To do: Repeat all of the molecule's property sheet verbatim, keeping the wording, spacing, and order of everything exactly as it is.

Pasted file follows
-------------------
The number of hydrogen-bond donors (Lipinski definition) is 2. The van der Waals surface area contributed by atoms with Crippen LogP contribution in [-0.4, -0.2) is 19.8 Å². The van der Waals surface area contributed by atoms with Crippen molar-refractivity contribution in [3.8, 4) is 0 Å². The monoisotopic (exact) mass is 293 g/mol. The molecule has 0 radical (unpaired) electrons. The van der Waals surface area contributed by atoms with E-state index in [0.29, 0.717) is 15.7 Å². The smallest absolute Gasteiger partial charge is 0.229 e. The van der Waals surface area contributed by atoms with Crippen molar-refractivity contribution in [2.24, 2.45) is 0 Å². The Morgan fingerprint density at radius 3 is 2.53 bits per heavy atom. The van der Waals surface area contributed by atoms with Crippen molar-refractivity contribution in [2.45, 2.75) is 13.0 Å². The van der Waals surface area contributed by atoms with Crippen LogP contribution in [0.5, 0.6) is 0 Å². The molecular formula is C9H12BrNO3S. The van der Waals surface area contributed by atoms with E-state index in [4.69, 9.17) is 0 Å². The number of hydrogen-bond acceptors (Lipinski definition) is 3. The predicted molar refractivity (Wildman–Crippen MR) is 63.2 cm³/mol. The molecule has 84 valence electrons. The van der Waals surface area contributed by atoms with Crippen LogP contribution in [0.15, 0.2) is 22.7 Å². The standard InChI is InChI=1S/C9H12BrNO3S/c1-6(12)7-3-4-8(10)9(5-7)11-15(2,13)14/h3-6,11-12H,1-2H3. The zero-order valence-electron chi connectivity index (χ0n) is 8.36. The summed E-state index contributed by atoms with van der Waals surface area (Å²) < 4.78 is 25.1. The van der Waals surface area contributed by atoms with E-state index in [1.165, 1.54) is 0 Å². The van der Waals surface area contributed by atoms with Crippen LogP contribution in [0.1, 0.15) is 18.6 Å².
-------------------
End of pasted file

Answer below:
The number of hydrogen-bond donors (Lipinski definition) is 2. The van der Waals surface area contributed by atoms with Crippen LogP contribution in [-0.4, -0.2) is 19.8 Å². The van der Waals surface area contributed by atoms with Crippen molar-refractivity contribution in [3.8, 4) is 0 Å². The monoisotopic (exact) mass is 293 g/mol. The molecule has 0 radical (unpaired) electrons. The van der Waals surface area contributed by atoms with E-state index in [0.29, 0.717) is 15.7 Å². The smallest absolute Gasteiger partial charge is 0.229 e. The van der Waals surface area contributed by atoms with Crippen molar-refractivity contribution in [2.24, 2.45) is 0 Å². The Morgan fingerprint density at radius 3 is 2.53 bits per heavy atom. The van der Waals surface area contributed by atoms with Crippen molar-refractivity contribution in [2.45, 2.75) is 13.0 Å². The van der Waals surface area contributed by atoms with Crippen LogP contribution in [0.5, 0.6) is 0 Å². The molecular formula is C9H12BrNO3S. The van der Waals surface area contributed by atoms with E-state index in [4.69, 9.17) is 0 Å². The number of hydrogen-bond acceptors (Lipinski definition) is 3. The predicted molar refractivity (Wildman–Crippen MR) is 63.2 cm³/mol. The molecule has 84 valence electrons. The van der Waals surface area contributed by atoms with Crippen LogP contribution in [0.15, 0.2) is 22.7 Å². The standard InChI is InChI=1S/C9H12BrNO3S/c1-6(12)7-3-4-8(10)9(5-7)11-15(2,13)14/h3-6,11-12H,1-2H3. The zero-order valence-electron chi connectivity index (χ0n) is 8.36. The summed E-state index contributed by atoms with van der Waals surface area (Å²) < 4.78 is 25.1. The van der Waals surface area contributed by atoms with E-state index in [1.165, 1.54) is 0 Å². The van der Waals surface area contributed by atoms with Crippen LogP contribution in [0.1, 0.15) is 18.6 Å².